As former U.S. Treasury Special Agent John Cassara — the author of our report — notes, “outside of crimes of passion, criminals, kleptocrats, and unscrupulous companies are typically motivated by greed.”  Criminals have built sophisticated financial networks and we need to update our laws in response.  This legislation is an important step toward strengthening the U.S. anti-money laundering regime.

While we are very supportive of many of the provisions in the bill, the Coalition is particularly appreciative of Section 11, which would make tax evasion a predicate offense for money laundering.  It is estimated that the U.S. loses between $35 billion and $70 billion each year in revenue due to offshore tax evasion by individuals.5  The numbers are even higher if domestic tax evasion is taken into account.  Section 11 will make it increasingly difficult for criminals to defraud U.S. taxpayers while simultaneously assisting our allies around the world — particularly those in the developing world — where revenue shortfalls have life and death implications for millions of people.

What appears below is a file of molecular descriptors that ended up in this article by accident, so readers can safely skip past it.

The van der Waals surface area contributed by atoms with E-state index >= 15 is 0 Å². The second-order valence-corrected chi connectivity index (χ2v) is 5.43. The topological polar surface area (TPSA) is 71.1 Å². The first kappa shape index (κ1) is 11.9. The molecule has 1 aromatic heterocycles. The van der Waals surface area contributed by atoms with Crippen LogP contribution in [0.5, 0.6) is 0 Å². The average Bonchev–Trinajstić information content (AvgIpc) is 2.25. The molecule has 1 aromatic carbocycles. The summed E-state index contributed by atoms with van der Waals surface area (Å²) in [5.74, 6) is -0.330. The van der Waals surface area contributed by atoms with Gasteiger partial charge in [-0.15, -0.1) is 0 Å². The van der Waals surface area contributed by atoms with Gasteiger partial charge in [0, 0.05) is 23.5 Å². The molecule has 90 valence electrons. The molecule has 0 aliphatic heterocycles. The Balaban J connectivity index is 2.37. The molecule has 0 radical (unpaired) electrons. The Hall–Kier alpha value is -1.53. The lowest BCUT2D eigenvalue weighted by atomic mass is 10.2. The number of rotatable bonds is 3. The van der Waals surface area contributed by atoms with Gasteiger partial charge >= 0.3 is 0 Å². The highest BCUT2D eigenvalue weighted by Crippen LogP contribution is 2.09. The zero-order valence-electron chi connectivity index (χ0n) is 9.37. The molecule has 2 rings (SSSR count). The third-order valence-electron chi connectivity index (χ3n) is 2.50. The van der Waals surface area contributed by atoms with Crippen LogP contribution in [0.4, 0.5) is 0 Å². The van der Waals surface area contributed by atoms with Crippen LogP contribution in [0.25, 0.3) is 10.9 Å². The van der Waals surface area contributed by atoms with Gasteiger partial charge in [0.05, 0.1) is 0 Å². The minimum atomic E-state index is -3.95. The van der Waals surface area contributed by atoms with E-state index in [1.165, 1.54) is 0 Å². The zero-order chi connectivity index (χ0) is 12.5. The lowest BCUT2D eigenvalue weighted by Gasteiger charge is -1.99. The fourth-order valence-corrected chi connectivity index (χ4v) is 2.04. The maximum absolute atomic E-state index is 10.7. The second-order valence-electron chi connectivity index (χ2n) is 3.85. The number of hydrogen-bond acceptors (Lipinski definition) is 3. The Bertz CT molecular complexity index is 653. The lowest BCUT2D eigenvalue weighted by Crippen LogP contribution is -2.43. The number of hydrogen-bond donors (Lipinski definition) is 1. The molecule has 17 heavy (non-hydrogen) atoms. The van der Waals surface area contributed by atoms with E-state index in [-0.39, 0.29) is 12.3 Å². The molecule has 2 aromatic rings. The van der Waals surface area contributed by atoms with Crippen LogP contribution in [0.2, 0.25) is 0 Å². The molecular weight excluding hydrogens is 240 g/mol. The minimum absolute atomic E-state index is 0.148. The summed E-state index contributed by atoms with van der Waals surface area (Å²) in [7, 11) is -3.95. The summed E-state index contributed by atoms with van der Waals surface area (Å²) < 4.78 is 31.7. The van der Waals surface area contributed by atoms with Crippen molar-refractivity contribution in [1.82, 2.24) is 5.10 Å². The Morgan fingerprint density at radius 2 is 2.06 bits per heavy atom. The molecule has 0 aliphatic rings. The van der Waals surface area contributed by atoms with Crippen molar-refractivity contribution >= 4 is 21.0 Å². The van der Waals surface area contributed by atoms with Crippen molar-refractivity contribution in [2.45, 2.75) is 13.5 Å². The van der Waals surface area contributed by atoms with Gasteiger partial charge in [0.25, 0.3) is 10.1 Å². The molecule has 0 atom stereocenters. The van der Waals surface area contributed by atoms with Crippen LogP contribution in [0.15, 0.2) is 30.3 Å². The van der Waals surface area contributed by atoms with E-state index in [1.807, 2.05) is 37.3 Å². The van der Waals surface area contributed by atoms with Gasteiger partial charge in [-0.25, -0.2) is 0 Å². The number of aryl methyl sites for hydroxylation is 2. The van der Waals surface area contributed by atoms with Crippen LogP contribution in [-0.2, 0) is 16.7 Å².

We thank you for your leadership on this important issue and we look forward to working with you in the coming months to move this legislation forward.

For additional information, please contact Clark Gascoigne at cgascoigne@nullthefactcoalition.org or +1 (202) 810-1334.


Gary Kalman
Executive Director
The FACT Coalition

Clark Gascoigne
Deputy Director
The FACT Coalition

cc          Members of the U.S. Senate Committee on the Judiciary



  1. For a full list of FACT Coalition members, visit https://thefactcoalition.org/about/coalition-members-and-supporters/.
  2. John Cassara, “Countering International Money Laundering,” The FACT Coalition, August 23, 2017, http://thefact.co/JwVhb.
  3. Nathan Proctor and Julia Ladics. “Anonymity Overdose: Ten Cases that Connect Opioid Trafficking and Related Money Laundering to Anonymous Shell Companies” Fair Share Education Fund, August 1, 2016, http://www.fairshareonline.org/sites/default/files/AnonymityOverdose_Aug1_2016.pdf.